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. Last Updated: 07/27/2016

Banks Evolve in Crisis

The last few months have seen profound changes in the Russian banking system. Change is characteristic of any system, but these changes have been extremely fast and brutal. The mess left after Aug. 17 has only been partly cleaned up, and who the new players will be is yet to be determined. Nevertheless, a number of the changes which have taken place can be identified.

First, trust in and respect for market behavior and standards have diminished considerably. The lost life savings of pensioners and the public's ensuing loss of faith in the Russian banking system are tragic. Trust among professional market participants has also been hurt badly. They are willing toconclude transactions with a very small number of counter-parties, meaning a very low volume of business. This has created the need for more objective and impartial settlement, escrow and safe custody services, without which market liquidity will continue to be low.

The loss of respect for market and legal standards also explains the return to more basic commercial banking products. Russian banks today are not developing sophisticated products, but rather are concerned with day-to-day liquidity, payment services and survival. The market still demands sophisticated products, but they will appear only when new players emerge, which will take substantially more time than was supposed immediately after Aug. 17. The restructuring process will be complex, marked by "one step forward, two steps back," as a great student of capitalism once put it. It is obvious already, however, that only the most credible parties will capture significant market share.

While Russia's recent economic history is tragic, banks that survive the turmoil in a proper way will benefit greatly - not so much in terms of their balance sheets as in terms of stability and experience. Experienced bankers are those who have seen the market go up and down a few times, and are thus able to provide a constant level of banking services in various economic climates.

Second, we expect the dominance of Moscow banks to continue to decrease. Several important regional players will appear, and their role will be much more important than in the past.

The old banking system was developed at the end of perestroika, when the state was unified and everything was decided in Moscow. Now regions and provinces have begun to assert their power. It is only natural that the banking system reflect this redistribution of influence - a political process which began long before the economic events of Aug. 17. The economic crisis merely accelerated this process, which has proceeded most rapidly in regions that are net donors to the federal budget.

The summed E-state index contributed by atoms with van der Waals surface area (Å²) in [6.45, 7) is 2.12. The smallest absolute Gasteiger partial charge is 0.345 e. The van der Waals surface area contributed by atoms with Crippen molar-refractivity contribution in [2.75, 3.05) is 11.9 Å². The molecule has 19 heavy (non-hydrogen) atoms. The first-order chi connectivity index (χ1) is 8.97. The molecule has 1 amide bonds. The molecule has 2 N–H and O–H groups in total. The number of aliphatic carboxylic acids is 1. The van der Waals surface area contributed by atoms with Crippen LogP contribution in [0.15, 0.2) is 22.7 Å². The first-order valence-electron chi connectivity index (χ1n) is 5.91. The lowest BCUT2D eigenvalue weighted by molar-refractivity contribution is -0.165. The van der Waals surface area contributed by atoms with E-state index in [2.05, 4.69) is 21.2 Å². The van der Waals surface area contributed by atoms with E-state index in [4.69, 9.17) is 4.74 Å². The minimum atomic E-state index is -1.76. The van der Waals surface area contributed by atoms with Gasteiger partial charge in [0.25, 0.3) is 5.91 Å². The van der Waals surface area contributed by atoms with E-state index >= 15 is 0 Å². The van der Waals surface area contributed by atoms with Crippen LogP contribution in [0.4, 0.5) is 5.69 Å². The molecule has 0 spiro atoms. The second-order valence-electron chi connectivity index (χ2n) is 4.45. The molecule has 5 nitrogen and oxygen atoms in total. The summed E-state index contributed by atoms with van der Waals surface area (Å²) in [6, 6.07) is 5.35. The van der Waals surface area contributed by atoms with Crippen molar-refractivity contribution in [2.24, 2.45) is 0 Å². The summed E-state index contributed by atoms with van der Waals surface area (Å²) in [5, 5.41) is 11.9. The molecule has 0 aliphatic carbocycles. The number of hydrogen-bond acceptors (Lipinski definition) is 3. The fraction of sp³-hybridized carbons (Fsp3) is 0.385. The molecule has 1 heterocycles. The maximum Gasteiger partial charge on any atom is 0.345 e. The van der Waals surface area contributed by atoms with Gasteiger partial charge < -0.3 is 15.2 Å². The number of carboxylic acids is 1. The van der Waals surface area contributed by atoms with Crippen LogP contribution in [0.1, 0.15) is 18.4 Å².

Following the Soviet Union's breakup, many private banks grew fat at the government trough. Today, most federal budget funds are in banks owned or controlled by the federal government, like Sberbank and Vneshtorgbank. Regional governments are also likely use local banks that they own or control, further decreasing the dominance of Moscow-based banks.

Under the old system, all property was in the hands of the government. Today, mass privatization has been largely completed. The financial crisis, meanwhile, has meant an end to abnormal profits through trade in treasury bills, and financial-industrial groups, based on privately-held assets and specific production areas, now offer the greatest opportunity for banking profits. Previously, banks would offer companies services, and the latter could only accept or decline. Now, companies dictate the rules of the game, and banks compete for their business.

Only financial institutions with a clear focus and that know how and where to add value will succeed. Besides those specializing in particular regions, banks have emerged that are oriented specifically to the oil business, or to the agricultural sector. This process of diversification will intensify.

Third, the market is wide open, on both a regional and national level. The opportunities in Russian banking are tremendous, but no one has the resources to allocate to these opportunities: Most Russian banks that were major players before the crisis have simply become irrelevant. Russian subsidiaries of foreign banks incurred major losses in Russia, and will not return with new investments and activities anytime soon.

There was a tendency in the past to distinguish between Russian banks and Russian subsidiaries of foreign banks. This is artificial: If a bank operates in Russia, has a portfolio of Russian assets and pays Russian taxes, it is part of the Russian banking system. Many foreign banks provide services to numerous Russian companies, thus performing functions essential to the real economy's operation and development. Even before the crisis, enterprises throughout Russia opened accounts with foreign banks. The position of foreign banks for certain services was very strong, and remains so. Russian banks will have a majority of the market in the future, but a substantial niche will remain for foreign banks. Competition and cooperation between them may change, but the market is large enough to satisfy everyone for decades to come.

The banking system that existed before will not be recreated. One of the main lessons of the crisis is that banks had little to do with the real economy. This will change with restructuring. There will be oil banks, agro banks and regional banks - more efficient specialized banks that, hopefully, will contribute to the economy's real sector.

Maartin Pronk is the Rabobank country manager for Russia. Aleksei Belayev is CEO of Rabobank-Moscow. They contributed this article to The Moscow Times.